Ans-Poetry is the language my heart speaks these days. Whether it’s grief, dreams, hopes, faith, laughter, or love; I find myself expressing it better with writing. Life and it’s many facets, color my perceptions with the beauty and poignancy of words. What started out as merely copywriting to help out a friend, soon developed into ghostwriting, content writing, research writing and now fiction writing.
Q-What are your views on gender issues? How has it affected you?
Ans-It’s a frustrating issue with no end in sight. There are still gender based discrimination that are prevalent in this society. Women are still trying to fight for body autonomy. Men are fighting oppression towards openly talking about mental health. Transgenders are ostracized, even as many people are successful in their careers/education. Everyone keeps suggesting to ‘talk-it-out’ with no collective agreement in addressing the facts before us nor finding solution for the long run. Talking just for the sake of talking isn’t going to help anyone. We must endeavor to find a solution to these human rights issues.
Personally, the fact that I am a woman has immediately put a limitation to my career/economic prospects. Either I must be JK Rowling or head to a 9-5 job. It’s, maddening.
Q-As a member of LGBTQ community, how difficult has it been dealing with societal biases?
Ans-As a lesbian, societal biases are something I’ve grown to ignore over the years. Though it hurts deeply, I’ve learnt to accept the fact that there will always be a someone who won’t accept me for my gender, colour, faith, ethnicity, economic status, and sexuality. If not one thing, it’s for another. Over the years, I learnt to create a niche for myself, which are my creative endeavors. I learn to focus on the people who accept me as who I am and be happy and grateful for small miracles. Because at the end of the day, accepting myself wholly and embracing myself from within is more important than what the world is labelling me. I am beyond that. I am me. Authentic, unapologetic, me. That is enough.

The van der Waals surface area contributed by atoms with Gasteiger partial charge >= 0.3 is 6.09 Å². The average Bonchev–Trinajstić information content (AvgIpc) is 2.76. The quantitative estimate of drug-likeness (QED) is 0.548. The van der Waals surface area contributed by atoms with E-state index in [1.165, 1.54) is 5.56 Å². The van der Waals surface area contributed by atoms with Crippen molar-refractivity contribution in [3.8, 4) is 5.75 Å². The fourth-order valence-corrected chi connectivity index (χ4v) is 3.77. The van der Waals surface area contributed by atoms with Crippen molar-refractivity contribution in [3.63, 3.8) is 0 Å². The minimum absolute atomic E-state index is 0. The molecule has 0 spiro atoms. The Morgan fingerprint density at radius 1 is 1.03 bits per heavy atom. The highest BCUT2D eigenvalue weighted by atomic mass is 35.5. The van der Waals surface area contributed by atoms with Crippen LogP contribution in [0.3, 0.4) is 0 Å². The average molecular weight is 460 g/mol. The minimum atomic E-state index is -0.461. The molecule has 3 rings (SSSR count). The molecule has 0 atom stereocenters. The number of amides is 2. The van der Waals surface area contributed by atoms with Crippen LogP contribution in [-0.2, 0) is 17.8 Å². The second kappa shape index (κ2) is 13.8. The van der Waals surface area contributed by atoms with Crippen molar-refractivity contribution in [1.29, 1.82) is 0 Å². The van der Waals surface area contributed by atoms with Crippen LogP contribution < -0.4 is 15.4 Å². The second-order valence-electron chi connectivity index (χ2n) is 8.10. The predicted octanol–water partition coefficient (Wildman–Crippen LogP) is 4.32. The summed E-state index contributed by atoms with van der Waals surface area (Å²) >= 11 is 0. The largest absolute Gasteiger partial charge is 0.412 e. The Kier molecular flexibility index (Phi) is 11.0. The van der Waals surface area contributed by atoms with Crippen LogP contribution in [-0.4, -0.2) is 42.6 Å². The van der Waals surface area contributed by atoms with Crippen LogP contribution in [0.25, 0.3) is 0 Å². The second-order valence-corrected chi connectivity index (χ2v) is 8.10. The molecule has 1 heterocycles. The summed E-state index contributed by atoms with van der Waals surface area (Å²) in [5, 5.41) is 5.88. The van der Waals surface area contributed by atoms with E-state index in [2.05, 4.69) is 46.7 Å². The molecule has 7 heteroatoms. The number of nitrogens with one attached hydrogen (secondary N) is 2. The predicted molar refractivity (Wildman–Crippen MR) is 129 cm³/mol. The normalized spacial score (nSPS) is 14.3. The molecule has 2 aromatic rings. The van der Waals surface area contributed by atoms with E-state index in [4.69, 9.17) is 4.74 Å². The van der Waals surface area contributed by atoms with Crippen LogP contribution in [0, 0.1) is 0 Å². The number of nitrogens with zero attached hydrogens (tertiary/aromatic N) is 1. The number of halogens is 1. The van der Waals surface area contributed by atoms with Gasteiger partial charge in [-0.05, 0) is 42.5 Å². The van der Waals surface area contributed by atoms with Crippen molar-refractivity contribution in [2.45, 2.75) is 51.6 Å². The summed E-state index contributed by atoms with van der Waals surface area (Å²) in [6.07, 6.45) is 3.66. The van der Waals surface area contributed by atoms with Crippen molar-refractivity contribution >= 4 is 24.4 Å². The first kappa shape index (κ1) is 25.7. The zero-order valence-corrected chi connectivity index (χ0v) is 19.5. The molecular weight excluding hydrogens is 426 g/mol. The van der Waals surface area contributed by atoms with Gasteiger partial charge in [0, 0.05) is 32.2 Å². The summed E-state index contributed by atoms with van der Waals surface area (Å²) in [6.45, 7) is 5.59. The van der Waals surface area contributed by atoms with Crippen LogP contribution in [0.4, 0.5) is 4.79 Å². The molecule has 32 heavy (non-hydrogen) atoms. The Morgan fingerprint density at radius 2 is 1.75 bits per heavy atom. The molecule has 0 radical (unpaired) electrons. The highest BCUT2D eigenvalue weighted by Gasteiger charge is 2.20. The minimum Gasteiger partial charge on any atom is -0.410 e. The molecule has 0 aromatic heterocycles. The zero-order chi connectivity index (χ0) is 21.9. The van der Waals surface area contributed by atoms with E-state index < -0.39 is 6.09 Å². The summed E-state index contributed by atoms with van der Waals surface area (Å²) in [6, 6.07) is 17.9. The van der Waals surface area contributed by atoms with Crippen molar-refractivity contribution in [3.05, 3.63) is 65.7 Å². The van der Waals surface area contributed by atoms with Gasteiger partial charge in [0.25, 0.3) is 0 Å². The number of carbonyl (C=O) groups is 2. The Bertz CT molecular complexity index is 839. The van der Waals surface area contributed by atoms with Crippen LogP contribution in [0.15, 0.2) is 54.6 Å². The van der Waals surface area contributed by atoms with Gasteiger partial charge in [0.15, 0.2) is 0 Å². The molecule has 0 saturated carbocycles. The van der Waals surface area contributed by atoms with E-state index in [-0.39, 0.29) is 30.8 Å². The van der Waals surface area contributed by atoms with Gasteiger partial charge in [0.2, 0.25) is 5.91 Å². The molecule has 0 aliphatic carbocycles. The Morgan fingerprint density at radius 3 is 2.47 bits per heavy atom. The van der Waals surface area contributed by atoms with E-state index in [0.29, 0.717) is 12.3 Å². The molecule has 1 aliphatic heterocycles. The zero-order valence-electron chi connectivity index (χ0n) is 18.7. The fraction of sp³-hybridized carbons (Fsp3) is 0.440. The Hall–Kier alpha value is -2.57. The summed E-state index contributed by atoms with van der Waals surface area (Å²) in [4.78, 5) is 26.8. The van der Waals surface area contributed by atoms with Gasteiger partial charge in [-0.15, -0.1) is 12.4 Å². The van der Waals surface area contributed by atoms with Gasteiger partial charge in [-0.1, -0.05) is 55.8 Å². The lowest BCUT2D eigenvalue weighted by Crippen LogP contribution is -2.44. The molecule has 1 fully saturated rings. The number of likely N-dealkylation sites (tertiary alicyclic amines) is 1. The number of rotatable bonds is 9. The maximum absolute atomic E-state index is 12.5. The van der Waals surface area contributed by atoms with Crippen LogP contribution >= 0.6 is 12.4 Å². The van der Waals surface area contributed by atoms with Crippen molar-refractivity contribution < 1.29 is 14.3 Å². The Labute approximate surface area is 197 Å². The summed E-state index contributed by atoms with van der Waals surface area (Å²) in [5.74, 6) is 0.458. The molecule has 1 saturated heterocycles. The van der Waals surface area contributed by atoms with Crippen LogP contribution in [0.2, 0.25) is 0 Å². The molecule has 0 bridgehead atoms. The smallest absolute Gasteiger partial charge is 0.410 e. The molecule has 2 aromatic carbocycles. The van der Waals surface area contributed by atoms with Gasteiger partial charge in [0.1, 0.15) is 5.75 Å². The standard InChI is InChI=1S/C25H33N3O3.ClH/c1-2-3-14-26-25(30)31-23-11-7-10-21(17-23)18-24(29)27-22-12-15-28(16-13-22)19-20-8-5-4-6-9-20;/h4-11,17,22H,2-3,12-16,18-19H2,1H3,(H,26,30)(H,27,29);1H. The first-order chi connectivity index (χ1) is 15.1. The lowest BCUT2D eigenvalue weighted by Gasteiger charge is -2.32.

Q-Would you like to share any personal experience in this regard?
Ans-I remember when I was just coming out to my family and close friends. One of my friend who was very close to me and usually refer me as her 3 am buddy, instantly judged me when I said I am a lesbian. Of course, she apologized after that, but her emails and calls quickly turned scarce and stopped altogether in a few weeks. She cited business one day when she emailed me out of the blue, but she also added as an afterthought that her religion doesn’t accept “abomination like this.” Needless to say, we are no longer in contact.
Q- How has your sexual orientation affected your life pattern?
Ans-To be honest, it didn’t. I am still the same Essvari everyone knew. I am a bookworm. Like in the VIP movie, I’m much like Raghuvaran’s character. Only, I majored in Psychology instead of Engineering. I am my amma’s pet. Until the day she breathed her last, I put her first in my life. I still do. My amma was…is still everything to me. I love cooking. I can’t bake cakes. I love to watch classic Tamil movies (especially devotional movies) and cry when emotional scenes come up. (Any Tamil speaking readers? Remember Paasa Malar? Paava Mannippu? Karnan?) *cue sob*) I struggle with gardening. (Why is it so hard?) I meditate and do pooja. A lot. I’m a vegetarian. I’m the youngest sister in a family of six siblings. (Three brothers and two sisters.) I rather sleep than exercise, but I have no choice now. I swear the X-Men cartoon series is better than the movies. I’m an ardent fan Liverpool F.C ( nope…my favourites are Ian Rush, and John Barnes. Think, 1980s LFC.) My life pattern didn’t and wouldn’t change for the fact that if and when I choose to fall in love, it will be with another woman. But perhaps if anything does change is my option to migrate to tolerant country who legalizes same-sex marriages.
Q-How important is a family’s role in supporting a member who belongs to this community? How has it been in your case?